Google Gears takes Web apps offline, starting with Google Reader

Google releases a beta of Google Gears, an open-source plug-in for making Web applications work offline.

Google on Thursday at its Developer Day announced Google Gears, a browser plug-in that lets people run Web applications offline. The first application to use Google Gears is Google Reader, its Web-based RSS feed reading application.

The download for the Google Gears beta is quick--the files are less than 1MB in size. Once you have it installed, the Web application you're connecting to asks you whether you want to allow it to store data locally.

Here's a news story with more details, including the technology architecture of Google Gears.

Although it stayed away from making specific commitments, we can expect Google to bring this offline capability to Gmailand Google Docs & Spreadsheets.

Users can toggle between going on and offline in Google Reader by clicking the little green sync button. CNET Networks

Linus Upson, the engineering director at Google who briefed me on Google Gears, said that Google created the plug-in because its application customers were unhappy about not being able to work offline.

It's true that people for years have tried to make Web applications work in offline scenarios, the most oft-cited one being "when you're on a plane."

But it appears that Google Gears has the potential to become truly widespread.

Why? Well, it's Google. By doing the hard work of Ajax programming back in 2005 on Google Maps, they helped popularize Ajax by showing people what's possible.

Creating a generic method for taking Web applications offline is hard work, too, and they've taken a comprehensive approach while making it all just JavaScript APIs and thus, accessible to Ajax programmers. Assuming, of course, that it actually works.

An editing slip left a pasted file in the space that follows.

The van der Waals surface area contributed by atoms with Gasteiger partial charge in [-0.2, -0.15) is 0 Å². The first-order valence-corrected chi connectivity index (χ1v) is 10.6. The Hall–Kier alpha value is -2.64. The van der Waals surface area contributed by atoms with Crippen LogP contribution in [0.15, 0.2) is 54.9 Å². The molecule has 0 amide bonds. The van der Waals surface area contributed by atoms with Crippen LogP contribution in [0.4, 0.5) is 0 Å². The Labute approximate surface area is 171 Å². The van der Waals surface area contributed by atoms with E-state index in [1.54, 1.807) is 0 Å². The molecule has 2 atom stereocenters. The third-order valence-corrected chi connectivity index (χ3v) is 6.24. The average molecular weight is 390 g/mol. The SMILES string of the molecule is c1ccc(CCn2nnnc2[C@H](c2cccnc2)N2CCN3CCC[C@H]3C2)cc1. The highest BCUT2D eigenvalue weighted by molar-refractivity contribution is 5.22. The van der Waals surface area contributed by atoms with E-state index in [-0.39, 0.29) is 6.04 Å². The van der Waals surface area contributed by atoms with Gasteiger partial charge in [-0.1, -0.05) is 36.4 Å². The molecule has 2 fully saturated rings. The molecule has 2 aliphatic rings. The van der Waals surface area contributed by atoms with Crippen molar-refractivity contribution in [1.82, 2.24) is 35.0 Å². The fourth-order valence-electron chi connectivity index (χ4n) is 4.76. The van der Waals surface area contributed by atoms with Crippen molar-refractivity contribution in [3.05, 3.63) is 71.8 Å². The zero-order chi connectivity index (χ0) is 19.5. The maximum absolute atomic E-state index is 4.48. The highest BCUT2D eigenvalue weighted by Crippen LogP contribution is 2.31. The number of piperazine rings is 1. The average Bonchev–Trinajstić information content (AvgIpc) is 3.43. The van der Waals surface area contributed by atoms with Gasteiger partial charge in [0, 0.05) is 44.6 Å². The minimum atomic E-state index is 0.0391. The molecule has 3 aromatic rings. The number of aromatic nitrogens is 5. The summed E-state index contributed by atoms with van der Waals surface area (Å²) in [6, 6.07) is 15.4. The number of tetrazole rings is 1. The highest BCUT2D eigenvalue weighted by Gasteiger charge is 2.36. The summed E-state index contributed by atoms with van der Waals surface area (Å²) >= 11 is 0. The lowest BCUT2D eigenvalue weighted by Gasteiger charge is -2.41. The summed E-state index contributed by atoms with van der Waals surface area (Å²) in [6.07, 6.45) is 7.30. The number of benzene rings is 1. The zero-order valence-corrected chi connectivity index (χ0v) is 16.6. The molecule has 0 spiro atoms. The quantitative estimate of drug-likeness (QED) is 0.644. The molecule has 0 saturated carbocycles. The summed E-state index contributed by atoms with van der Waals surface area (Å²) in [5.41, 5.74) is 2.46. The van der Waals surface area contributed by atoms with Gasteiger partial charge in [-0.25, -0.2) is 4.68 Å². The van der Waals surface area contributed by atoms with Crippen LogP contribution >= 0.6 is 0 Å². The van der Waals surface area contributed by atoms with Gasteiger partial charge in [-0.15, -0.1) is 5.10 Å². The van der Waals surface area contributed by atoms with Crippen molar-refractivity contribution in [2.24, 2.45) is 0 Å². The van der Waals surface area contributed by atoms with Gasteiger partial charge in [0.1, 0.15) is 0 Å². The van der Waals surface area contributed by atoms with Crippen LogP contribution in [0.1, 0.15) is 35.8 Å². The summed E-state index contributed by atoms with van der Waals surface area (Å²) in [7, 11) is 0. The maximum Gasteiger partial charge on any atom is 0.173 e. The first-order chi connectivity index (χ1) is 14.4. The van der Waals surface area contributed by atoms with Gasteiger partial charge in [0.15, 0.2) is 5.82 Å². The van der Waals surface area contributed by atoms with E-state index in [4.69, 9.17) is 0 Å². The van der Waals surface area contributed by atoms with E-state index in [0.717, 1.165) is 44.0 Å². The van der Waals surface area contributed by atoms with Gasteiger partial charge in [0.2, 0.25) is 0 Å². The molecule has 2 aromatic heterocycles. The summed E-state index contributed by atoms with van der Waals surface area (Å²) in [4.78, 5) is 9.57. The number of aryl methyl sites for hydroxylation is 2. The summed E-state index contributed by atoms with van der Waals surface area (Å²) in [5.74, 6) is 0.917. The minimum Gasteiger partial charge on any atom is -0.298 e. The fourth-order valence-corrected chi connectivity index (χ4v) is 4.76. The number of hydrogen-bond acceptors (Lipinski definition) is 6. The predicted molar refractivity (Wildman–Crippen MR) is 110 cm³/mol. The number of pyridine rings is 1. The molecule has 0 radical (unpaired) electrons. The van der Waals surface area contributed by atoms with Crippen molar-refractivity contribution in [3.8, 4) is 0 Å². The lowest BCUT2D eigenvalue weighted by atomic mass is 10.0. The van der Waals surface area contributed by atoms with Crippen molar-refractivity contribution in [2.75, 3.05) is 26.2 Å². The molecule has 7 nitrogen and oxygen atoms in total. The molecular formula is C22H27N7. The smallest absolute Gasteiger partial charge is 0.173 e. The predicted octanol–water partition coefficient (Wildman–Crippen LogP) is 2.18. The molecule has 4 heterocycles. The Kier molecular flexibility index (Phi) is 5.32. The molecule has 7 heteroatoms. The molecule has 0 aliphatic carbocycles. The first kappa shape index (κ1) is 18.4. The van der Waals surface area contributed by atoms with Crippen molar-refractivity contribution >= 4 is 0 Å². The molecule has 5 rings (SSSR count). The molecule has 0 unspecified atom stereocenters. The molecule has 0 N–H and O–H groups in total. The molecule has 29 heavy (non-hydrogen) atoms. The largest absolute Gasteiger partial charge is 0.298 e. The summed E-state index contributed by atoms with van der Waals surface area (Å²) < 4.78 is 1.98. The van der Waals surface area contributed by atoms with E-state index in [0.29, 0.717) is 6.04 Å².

Another benefit to Google's approach--which uses a local Web server and the open-source SQLite database for storage--is that it will let a Web application work when network connections are intermittent or a server gets bogged down.

Also, they're taking a pragmatic approach to getting the software accepted. It's an open-source plug-in so people can use it right away and they've partnered with the Mozilla Corporation and Adobe to make sure it meshes with their plans around Firefox and Apollo. (See ZDNet David Berlind's blog for more details on Adobe's plans to also use SQLite database on Apollo.)

We're now in a situation where there are a few plug-ins coming to the market, all of which offer something compelling--Adobe's Apollo for desktop Web applications, Microsoft's Silverlight for media-rich Web applications and now Google Gears.

In each case, whether they take off will hinge a lot on the content that's available for each format--and getting developers to commit.

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About the author

Martin LaMonica is a senior writer covering green tech and cutting-edge technologies. He joined CNET in 2002 to cover enterprise IT and Web development and was previously executive editor of IT publication InfoWorld.

 

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